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Unforgettable

Sad to read that Natalie Cole passed away yesterday.

Natalie Cole was born on Feb. 6, 1950, to Nat Cole and his wife, Maria Cole, who had sung with the Duke Ellington Orchestra. Natalie grew up surrounded by music and celebrities, and she made her recording debut as a child, singing with her father on a Christmas album. But after Nat Cole’s death in 1965, she turned away from music. She majored in child psychology and graduated from the University of Massachusetts, Amherst in 1972.

But she was soon singing in clubs — although she resisted singing her father’s material.

“I had to do my own songs in my own way,” she told Rolling Stone in 1977.

She was noticed by producers based in Chicago, Chuck Jackson and Marvin Yancy, who wrote much of her early material. She married Mr. Yancy in 1976, the first of three marriages.

Ms. Cole is survived by her son, Robert Yancy, and her two sisters, Timolin Cole and Casey Cole.

Capitol Records, which was also Nat Cole’s label, signed Natalie Cole and released her 1975 debut album, “Inseparable,” which drew comparisons to Aretha Franklin from reviewers and included the Top 10 single “This Will Be (An Everlasting Love).” She was named Best New Artist at the 1976 Grammy Awards, where “This Will Be” also won as “Best R&B Vocal Performance, Female.”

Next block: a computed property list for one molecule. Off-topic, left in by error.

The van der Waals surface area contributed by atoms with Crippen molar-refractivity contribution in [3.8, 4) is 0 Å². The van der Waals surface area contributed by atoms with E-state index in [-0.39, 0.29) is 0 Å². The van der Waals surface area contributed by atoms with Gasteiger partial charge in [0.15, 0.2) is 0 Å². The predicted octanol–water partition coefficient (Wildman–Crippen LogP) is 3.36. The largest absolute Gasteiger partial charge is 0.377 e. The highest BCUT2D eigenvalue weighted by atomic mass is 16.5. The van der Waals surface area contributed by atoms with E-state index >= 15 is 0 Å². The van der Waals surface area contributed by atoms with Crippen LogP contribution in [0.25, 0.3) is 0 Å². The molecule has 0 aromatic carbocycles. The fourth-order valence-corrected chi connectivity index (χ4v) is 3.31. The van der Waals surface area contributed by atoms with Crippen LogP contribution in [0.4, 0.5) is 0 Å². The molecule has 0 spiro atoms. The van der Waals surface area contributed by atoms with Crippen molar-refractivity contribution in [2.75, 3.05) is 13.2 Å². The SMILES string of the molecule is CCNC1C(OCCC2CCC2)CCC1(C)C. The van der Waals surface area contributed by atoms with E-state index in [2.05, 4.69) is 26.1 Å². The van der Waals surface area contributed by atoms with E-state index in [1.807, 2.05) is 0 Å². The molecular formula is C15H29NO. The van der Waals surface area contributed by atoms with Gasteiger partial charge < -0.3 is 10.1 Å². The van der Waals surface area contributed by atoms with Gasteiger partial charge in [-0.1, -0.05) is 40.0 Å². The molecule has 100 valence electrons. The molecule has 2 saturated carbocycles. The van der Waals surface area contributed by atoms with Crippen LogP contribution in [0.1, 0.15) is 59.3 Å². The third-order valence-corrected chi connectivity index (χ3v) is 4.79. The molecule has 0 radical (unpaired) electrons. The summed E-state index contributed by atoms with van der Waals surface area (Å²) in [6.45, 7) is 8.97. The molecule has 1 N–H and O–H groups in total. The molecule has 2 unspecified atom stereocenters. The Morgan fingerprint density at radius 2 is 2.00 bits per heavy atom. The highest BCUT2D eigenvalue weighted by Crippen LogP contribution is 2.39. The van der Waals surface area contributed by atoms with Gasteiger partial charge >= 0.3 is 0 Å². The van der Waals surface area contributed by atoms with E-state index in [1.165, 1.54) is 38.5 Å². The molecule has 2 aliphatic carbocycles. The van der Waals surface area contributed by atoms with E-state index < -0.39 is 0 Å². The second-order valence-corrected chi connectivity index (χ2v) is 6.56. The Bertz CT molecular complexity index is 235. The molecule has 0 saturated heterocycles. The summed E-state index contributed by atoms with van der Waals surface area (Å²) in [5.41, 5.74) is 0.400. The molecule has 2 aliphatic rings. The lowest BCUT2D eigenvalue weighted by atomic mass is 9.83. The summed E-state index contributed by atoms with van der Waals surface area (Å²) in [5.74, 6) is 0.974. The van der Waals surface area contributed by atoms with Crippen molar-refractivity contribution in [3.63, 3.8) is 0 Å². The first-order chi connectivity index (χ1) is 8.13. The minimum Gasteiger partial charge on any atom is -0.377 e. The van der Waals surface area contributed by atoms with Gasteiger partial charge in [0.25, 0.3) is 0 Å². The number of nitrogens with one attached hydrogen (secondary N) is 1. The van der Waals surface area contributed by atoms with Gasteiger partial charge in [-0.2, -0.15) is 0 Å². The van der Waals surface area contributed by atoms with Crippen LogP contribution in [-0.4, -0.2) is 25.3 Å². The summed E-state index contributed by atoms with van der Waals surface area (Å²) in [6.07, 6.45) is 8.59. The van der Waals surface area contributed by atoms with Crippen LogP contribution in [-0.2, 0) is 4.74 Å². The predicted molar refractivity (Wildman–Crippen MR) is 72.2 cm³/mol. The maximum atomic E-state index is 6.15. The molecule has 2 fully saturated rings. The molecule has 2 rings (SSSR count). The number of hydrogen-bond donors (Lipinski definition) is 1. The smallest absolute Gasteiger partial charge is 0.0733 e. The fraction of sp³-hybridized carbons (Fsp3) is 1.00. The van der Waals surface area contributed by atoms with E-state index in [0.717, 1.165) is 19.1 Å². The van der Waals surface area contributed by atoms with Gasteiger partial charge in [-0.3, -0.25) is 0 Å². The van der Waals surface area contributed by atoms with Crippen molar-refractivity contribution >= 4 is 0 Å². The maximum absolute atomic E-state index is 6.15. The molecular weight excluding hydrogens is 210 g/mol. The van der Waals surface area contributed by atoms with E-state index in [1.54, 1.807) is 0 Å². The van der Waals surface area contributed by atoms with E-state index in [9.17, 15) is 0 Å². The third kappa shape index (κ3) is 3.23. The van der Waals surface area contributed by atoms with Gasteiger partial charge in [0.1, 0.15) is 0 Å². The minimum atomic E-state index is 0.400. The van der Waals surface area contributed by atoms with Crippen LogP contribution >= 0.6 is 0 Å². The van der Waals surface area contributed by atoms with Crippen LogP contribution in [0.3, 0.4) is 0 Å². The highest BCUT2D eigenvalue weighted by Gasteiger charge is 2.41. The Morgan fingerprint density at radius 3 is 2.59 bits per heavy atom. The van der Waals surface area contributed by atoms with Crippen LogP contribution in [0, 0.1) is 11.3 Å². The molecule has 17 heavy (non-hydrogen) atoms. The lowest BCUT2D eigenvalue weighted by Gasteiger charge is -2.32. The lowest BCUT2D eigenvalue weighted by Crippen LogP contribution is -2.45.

Ms. Cole’s third album, “Unpredictable” in 1977, was also a Top 10 pop album. She showed off her acrobatic live vocals on “Natalie Live” in 1978 and made a duet album, “We’re the Best of Friends,” with the R&B crooner Peabo Bryson in 1979. But her pop profile dwindled, in part because of her drug problems.

Her career was revived in 1987, after rehab, with “Everlasting,” which included three Top 10 pop singles: “Jump Start,” the ballad “I Live for Your Love” and her version of Bruce Springsteen’s “Pink Cadillac.”

Yet it was with “Unforgettable … With Love” in 1991, leaping back to a previous generation’s songs, that Ms. Cole would establish her latter-day career. “Unforgettable” reminded both radio programmers and the record business that there was a large audience for music offering comfort far from the cutting edge.

“The shock of it all is that this record is getting airplay,” Ms. Cole said in an interview at the time. “It’s absolutely shocking to see it between Van Halen and Skid Row on the charts, totally out of its element. It should be encouraging to record companies and my contemporaries.”